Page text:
Brian Crummy from Sligo Community Forum, himself a wheelchair user, raised the issues of accessibility across a number of fronts, notably housing, employment and transport. For example, wheelchair users generally can't access the toilets on an airplane - this issue could be tackled at EU level, he suggested.

Ann McGowan from Atlantic View Community Development Programme raised the issue of services for cancer patients across the North West, whom she said were severely disadvantaged as they could not receive chemo- or radiotherapy in the region.

What can the EU do?

Participants were aware that many of the issues which most concerned them, such as health or education, are not matters where the EU has significant competence. However there was near-universal agreement that the EU had a role to play in facilitating exchange of best practice between Member States and in setting minimum standards in a number of areas. This was particularly the case for energy and environmental policy, where there is no "quick-fix" solution and where politicians might not find it easy to enforce tough changes. "The EU sees the big picture" said one participant; "we need pressure from outside" said another.

Should the EU have more power in areas like health and education? Citizens were divided on this point. "If we can be fined for over-fishing, why can't we be fined for overcrowding in classrooms?" asked one. "It takes so long to get any action in Brussels" said another. The EU is also seen as over-bureaucratic: "People running small business can't deal with EU health and safety legislation" one participant complained.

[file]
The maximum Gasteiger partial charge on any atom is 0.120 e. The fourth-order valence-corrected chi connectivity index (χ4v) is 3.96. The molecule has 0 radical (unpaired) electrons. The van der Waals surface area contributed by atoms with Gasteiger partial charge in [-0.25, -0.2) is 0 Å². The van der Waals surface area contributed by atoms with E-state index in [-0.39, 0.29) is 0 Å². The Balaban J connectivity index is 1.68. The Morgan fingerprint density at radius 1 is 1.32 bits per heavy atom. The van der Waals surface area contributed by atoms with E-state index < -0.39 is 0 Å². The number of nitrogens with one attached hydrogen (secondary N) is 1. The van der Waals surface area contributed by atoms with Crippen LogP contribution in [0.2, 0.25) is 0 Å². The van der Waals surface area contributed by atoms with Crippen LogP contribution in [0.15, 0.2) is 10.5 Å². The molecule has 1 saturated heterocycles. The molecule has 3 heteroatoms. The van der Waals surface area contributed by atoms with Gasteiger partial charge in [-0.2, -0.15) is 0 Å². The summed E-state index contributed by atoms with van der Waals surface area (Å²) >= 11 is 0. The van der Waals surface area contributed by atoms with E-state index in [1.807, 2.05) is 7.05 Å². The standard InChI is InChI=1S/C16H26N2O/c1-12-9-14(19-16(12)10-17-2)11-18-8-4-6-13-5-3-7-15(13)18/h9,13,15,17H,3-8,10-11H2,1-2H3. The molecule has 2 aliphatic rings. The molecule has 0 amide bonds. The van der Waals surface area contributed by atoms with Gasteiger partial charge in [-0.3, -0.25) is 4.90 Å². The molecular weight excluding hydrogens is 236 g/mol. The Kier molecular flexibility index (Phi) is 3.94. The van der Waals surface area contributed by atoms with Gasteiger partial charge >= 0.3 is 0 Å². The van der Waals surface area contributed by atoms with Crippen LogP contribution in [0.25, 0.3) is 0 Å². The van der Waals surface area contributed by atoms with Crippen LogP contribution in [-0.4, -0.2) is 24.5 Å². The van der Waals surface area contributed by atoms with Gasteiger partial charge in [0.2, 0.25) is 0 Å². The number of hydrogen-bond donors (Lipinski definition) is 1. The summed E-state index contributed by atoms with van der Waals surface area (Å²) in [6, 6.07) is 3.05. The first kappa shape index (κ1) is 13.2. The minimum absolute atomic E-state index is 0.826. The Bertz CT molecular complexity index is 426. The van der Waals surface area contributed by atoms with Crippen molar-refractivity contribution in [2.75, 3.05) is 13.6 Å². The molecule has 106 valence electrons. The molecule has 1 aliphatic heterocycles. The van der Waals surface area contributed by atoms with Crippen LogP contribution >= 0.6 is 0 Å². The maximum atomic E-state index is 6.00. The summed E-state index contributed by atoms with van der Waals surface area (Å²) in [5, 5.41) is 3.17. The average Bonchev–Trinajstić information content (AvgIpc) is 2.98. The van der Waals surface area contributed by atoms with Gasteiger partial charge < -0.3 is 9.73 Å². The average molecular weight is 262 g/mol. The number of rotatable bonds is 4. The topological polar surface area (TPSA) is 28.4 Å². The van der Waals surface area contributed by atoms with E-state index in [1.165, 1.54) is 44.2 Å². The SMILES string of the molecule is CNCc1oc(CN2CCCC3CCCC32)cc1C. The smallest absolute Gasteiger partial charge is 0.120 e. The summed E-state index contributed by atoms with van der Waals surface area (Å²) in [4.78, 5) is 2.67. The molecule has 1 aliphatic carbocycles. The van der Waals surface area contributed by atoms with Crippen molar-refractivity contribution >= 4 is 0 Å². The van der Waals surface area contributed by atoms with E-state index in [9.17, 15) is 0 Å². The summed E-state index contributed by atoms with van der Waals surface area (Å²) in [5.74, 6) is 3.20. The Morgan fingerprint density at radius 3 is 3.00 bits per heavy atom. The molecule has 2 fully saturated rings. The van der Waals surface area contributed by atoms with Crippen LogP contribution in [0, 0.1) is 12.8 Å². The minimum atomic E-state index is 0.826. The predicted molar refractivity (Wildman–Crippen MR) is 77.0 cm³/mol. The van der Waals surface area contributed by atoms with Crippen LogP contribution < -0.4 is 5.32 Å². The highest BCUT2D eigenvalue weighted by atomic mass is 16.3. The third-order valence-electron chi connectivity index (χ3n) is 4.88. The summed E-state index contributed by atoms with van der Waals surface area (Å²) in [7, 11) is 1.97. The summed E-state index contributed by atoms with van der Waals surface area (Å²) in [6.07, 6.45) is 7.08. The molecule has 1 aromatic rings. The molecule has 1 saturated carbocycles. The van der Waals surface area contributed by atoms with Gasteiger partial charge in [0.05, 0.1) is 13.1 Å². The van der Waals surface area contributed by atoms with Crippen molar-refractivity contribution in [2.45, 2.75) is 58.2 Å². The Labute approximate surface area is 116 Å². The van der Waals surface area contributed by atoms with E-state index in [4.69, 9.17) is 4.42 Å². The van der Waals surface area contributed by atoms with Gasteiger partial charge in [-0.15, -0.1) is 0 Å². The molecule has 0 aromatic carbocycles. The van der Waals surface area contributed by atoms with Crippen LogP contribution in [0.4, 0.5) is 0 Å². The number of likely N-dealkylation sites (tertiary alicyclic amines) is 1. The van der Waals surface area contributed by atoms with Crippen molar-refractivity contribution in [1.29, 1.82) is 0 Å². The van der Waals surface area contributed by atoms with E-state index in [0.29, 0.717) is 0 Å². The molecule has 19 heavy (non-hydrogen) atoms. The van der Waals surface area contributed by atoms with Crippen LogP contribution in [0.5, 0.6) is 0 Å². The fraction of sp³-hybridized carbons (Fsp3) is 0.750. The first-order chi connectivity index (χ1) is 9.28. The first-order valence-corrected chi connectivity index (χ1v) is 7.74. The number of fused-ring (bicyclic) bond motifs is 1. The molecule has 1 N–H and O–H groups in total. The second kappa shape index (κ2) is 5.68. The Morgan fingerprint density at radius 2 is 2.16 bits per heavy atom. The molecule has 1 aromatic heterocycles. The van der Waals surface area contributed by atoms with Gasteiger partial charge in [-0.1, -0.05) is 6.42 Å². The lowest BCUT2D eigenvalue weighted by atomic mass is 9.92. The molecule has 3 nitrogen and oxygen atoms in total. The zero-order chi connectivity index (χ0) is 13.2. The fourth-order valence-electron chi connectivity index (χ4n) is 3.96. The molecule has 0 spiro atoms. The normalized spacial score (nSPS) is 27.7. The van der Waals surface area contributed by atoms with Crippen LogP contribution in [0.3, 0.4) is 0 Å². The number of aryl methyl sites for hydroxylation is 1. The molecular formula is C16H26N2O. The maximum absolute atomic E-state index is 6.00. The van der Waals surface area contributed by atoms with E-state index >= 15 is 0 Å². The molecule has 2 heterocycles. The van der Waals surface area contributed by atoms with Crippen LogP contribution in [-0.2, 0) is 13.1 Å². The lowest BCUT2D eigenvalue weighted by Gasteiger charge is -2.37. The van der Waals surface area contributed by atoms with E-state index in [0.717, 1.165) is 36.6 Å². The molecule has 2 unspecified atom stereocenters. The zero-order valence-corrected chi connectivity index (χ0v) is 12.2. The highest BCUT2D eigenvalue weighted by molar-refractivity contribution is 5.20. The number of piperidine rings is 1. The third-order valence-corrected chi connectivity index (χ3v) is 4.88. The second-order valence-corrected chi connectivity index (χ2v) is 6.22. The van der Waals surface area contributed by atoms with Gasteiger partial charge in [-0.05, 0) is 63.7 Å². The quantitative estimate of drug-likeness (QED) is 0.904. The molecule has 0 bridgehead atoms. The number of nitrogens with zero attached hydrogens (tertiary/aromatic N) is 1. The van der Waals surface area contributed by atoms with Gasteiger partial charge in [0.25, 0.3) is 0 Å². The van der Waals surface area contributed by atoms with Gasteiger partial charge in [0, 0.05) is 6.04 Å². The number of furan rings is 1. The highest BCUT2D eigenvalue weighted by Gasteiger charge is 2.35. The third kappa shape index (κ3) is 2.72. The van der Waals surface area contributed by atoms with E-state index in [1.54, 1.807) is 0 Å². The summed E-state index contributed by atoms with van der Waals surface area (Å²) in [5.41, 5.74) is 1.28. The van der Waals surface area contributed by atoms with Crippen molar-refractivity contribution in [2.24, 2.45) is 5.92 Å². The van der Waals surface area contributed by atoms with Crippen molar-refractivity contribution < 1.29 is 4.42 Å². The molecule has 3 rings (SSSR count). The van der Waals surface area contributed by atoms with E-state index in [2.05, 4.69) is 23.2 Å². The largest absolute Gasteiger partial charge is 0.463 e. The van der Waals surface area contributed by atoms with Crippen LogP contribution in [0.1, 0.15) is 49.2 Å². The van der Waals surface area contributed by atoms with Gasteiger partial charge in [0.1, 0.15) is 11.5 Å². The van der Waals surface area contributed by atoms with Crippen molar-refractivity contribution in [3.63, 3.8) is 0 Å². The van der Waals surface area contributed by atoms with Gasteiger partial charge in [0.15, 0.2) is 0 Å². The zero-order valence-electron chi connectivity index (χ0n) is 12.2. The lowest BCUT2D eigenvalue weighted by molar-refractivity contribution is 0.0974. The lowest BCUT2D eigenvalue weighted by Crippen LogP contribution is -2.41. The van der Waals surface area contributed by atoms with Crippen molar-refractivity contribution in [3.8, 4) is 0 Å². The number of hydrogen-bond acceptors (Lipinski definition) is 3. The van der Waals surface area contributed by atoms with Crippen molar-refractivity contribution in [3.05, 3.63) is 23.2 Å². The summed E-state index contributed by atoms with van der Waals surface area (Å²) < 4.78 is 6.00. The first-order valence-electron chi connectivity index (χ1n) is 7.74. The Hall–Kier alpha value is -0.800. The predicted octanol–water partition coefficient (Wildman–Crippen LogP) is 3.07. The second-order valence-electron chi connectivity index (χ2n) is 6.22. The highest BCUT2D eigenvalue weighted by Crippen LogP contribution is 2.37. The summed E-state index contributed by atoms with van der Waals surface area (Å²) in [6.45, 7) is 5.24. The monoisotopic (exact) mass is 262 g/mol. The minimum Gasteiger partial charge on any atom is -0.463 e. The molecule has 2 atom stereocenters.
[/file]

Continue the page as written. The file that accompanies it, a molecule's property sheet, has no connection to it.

Overall, however, participants felt that the European Parliament should work to ensure that Treaty provisions on equality and non-discrimination are followed up with secondary legislation on issues such as disability, age, sexual orientation etc.



Closing the event, Marian Harkin MEP (ALDE) acknowledged that a common theme throughout the discussions was the sense that citizens do not feel they have the capacity to influence the political system enough. She pledged to bring the conclusions and suggestions back to the European Parliament and pursue them at that level.

Participants were very positive about the event but underlined the importance of adequate follow-up to the points raised. "It was a good initiative to have this consultation; I hope the follow-up will be equally satisfactory", said one; "I hope something comes from this in a practical way" said another. The European Parliament Office in Ireland will monitor the follow-up and has undertaken to keep the participants informed of the results.